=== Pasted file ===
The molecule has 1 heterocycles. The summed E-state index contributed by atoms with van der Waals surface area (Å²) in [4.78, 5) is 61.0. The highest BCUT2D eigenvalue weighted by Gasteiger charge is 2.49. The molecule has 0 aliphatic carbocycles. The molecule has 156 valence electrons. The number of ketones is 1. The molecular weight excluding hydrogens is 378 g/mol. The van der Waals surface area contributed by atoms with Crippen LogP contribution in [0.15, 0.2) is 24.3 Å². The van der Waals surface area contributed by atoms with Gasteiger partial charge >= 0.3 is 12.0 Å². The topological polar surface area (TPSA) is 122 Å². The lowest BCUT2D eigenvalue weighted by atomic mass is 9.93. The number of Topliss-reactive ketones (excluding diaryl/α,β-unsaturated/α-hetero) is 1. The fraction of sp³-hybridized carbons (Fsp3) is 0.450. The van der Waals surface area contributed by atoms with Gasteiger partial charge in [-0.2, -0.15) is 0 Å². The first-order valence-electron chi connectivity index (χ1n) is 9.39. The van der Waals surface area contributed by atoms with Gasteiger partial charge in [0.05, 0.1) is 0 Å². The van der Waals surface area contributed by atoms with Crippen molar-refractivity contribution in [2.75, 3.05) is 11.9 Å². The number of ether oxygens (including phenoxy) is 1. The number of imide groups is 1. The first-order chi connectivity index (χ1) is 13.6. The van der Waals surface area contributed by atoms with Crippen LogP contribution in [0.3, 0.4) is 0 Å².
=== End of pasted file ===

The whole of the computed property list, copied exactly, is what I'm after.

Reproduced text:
The molecule has 1 heterocycles. The summed E-state index contributed by atoms with van der Waals surface area (Å²) in [4.78, 5) is 61.0. The highest BCUT2D eigenvalue weighted by Gasteiger charge is 2.49. The molecule has 0 aliphatic carbocycles. The molecule has 156 valence electrons. The number of ketones is 1. The molecular weight excluding hydrogens is 378 g/mol. The van der Waals surface area contributed by atoms with Crippen LogP contribution in [0.15, 0.2) is 24.3 Å². The van der Waals surface area contributed by atoms with Gasteiger partial charge >= 0.3 is 12.0 Å². The topological polar surface area (TPSA) is 122 Å². The lowest BCUT2D eigenvalue weighted by atomic mass is 9.93. The number of Topliss-reactive ketones (excluding diaryl/α,β-unsaturated/α-hetero) is 1. The fraction of sp³-hybridized carbons (Fsp3) is 0.450. The van der Waals surface area contributed by atoms with Gasteiger partial charge in [-0.2, -0.15) is 0 Å². The first-order valence-electron chi connectivity index (χ1n) is 9.39. The van der Waals surface area contributed by atoms with Gasteiger partial charge in [0.05, 0.1) is 0 Å². The van der Waals surface area contributed by atoms with Crippen molar-refractivity contribution in [2.75, 3.05) is 11.9 Å². The number of ether oxygens (including phenoxy) is 1. The number of imide groups is 1. The first-order chi connectivity index (χ1) is 13.6. The van der Waals surface area contributed by atoms with Crippen LogP contribution in [0.3, 0.4) is 0 Å².